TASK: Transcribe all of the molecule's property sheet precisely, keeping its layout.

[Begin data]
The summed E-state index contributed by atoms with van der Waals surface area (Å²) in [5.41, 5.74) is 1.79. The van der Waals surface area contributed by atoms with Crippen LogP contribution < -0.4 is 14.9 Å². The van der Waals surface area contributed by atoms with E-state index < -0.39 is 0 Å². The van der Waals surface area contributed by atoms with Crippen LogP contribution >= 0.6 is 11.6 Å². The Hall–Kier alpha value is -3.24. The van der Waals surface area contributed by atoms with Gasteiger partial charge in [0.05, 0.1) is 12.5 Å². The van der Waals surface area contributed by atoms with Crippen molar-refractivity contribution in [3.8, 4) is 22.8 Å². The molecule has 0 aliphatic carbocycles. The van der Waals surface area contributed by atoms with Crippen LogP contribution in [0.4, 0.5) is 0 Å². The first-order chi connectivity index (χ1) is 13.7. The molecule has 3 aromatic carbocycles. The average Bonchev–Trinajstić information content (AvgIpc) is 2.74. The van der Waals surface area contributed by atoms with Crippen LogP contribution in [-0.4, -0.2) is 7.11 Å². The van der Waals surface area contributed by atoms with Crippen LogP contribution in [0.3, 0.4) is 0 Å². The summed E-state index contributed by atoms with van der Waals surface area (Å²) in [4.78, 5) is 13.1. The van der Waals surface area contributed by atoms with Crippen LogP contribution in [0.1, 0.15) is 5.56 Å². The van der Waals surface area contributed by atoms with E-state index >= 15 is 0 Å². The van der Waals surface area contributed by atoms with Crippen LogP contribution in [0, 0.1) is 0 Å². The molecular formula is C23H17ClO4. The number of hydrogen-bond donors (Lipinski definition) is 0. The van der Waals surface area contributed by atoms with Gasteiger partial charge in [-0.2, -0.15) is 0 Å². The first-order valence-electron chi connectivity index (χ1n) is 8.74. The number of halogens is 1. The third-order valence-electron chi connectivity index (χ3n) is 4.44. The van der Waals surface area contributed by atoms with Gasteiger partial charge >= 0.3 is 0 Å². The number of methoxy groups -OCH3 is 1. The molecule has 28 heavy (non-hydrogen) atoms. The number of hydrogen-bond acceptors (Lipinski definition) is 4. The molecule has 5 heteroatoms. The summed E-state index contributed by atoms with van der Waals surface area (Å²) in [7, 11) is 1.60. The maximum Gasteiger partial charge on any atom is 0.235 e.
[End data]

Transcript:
The summed E-state index contributed by atoms with van der Waals surface area (Å²) in [5.41, 5.74) is 1.79. The van der Waals surface area contributed by atoms with Crippen LogP contribution < -0.4 is 14.9 Å². The van der Waals surface area contributed by atoms with E-state index < -0.39 is 0 Å². The van der Waals surface area contributed by atoms with Crippen LogP contribution >= 0.6 is 11.6 Å². The Hall–Kier alpha value is -3.24. The van der Waals surface area contributed by atoms with Gasteiger partial charge in [0.05, 0.1) is 12.5 Å². The van der Waals surface area contributed by atoms with Crippen molar-refractivity contribution in [3.8, 4) is 22.8 Å². The molecule has 0 aliphatic carbocycles. The van der Waals surface area contributed by atoms with Crippen LogP contribution in [0.4, 0.5) is 0 Å². The first-order chi connectivity index (χ1) is 13.7. The molecule has 3 aromatic carbocycles. The average Bonchev–Trinajstić information content (AvgIpc) is 2.74. The van der Waals surface area contributed by atoms with Crippen LogP contribution in [-0.4, -0.2) is 7.11 Å². The van der Waals surface area contributed by atoms with Crippen LogP contribution in [0.3, 0.4) is 0 Å². The summed E-state index contributed by atoms with van der Waals surface area (Å²) in [4.78, 5) is 13.1. The van der Waals surface area contributed by atoms with Crippen LogP contribution in [0.1, 0.15) is 5.56 Å². The van der Waals surface area contributed by atoms with E-state index >= 15 is 0 Å². The van der Waals surface area contributed by atoms with Crippen LogP contribution in [0, 0.1) is 0 Å². The molecular formula is C23H17ClO4. The number of hydrogen-bond donors (Lipinski definition) is 0. The van der Waals surface area contributed by atoms with Gasteiger partial charge in [-0.2, -0.15) is 0 Å². The first-order valence-electron chi connectivity index (χ1n) is 8.74. The number of halogens is 1. The third-order valence-electron chi connectivity index (χ3n) is 4.44. The van der Waals surface area contributed by atoms with Gasteiger partial charge >= 0.3 is 0 Å². The number of methoxy groups -OCH3 is 1. The molecule has 28 heavy (non-hydrogen) atoms. The number of hydrogen-bond acceptors (Lipinski definition) is 4. The molecule has 5 heteroatoms. The summed E-state index contributed by atoms with van der Waals surface area (Å²) in [7, 11) is 1.60. The maximum Gasteiger partial charge on any atom is 0.235 e.